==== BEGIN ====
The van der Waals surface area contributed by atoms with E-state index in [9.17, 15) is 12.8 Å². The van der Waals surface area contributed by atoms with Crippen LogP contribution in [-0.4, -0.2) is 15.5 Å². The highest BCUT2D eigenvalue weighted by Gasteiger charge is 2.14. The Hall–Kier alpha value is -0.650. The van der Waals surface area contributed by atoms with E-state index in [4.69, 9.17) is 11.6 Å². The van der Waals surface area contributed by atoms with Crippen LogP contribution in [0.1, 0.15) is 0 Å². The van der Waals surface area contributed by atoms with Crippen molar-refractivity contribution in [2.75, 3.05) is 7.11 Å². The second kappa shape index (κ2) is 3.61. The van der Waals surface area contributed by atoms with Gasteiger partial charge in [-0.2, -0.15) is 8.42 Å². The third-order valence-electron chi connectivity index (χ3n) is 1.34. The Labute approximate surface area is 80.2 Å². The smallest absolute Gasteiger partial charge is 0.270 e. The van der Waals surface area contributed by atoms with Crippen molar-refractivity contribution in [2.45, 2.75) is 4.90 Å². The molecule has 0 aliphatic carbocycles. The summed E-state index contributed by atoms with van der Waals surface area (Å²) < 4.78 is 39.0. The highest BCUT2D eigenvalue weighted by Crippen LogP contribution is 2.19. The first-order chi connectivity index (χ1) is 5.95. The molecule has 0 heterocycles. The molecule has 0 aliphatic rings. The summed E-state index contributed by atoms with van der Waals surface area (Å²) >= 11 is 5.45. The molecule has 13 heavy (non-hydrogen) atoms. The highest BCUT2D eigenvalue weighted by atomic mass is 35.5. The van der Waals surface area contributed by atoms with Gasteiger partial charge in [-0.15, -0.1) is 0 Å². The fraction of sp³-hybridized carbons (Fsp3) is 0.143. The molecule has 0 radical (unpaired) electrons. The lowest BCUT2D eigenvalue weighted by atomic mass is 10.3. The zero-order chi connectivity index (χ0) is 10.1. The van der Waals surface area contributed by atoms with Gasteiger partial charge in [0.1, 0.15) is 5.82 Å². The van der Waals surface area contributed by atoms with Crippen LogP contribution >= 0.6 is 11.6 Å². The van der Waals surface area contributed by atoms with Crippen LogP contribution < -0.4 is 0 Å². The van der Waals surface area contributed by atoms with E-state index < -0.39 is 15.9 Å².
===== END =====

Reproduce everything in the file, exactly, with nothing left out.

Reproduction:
The van der Waals surface area contributed by atoms with E-state index in [9.17, 15) is 12.8 Å². The van der Waals surface area contributed by atoms with Crippen LogP contribution in [-0.4, -0.2) is 15.5 Å². The highest BCUT2D eigenvalue weighted by Gasteiger charge is 2.14. The Hall–Kier alpha value is -0.650. The van der Waals surface area contributed by atoms with E-state index in [4.69, 9.17) is 11.6 Å². The van der Waals surface area contributed by atoms with Crippen LogP contribution in [0.1, 0.15) is 0 Å². The van der Waals surface area contributed by atoms with Crippen molar-refractivity contribution in [2.75, 3.05) is 7.11 Å². The second kappa shape index (κ2) is 3.61. The van der Waals surface area contributed by atoms with Gasteiger partial charge in [-0.2, -0.15) is 8.42 Å². The third-order valence-electron chi connectivity index (χ3n) is 1.34. The Labute approximate surface area is 80.2 Å². The smallest absolute Gasteiger partial charge is 0.270 e. The van der Waals surface area contributed by atoms with Crippen molar-refractivity contribution in [2.45, 2.75) is 4.90 Å². The molecule has 0 aliphatic carbocycles. The summed E-state index contributed by atoms with van der Waals surface area (Å²) < 4.78 is 39.0. The highest BCUT2D eigenvalue weighted by Crippen LogP contribution is 2.19. The first-order chi connectivity index (χ1) is 5.95. The molecule has 0 heterocycles. The molecule has 0 aliphatic rings. The summed E-state index contributed by atoms with van der Waals surface area (Å²) >= 11 is 5.45. The molecule has 13 heavy (non-hydrogen) atoms. The highest BCUT2D eigenvalue weighted by atomic mass is 35.5. The van der Waals surface area contributed by atoms with Gasteiger partial charge in [-0.15, -0.1) is 0 Å². The fraction of sp³-hybridized carbons (Fsp3) is 0.143. The molecule has 0 radical (unpaired) electrons. The lowest BCUT2D eigenvalue weighted by atomic mass is 10.3. The zero-order chi connectivity index (χ0) is 10.1. The van der Waals surface area contributed by atoms with Gasteiger partial charge in [0.1, 0.15) is 5.82 Å². The van der Waals surface area contributed by atoms with Crippen LogP contribution >= 0.6 is 11.6 Å². The van der Waals surface area contributed by atoms with Crippen LogP contribution < -0.4 is 0 Å². The van der Waals surface area contributed by atoms with E-state index < -0.39 is 15.9 Å².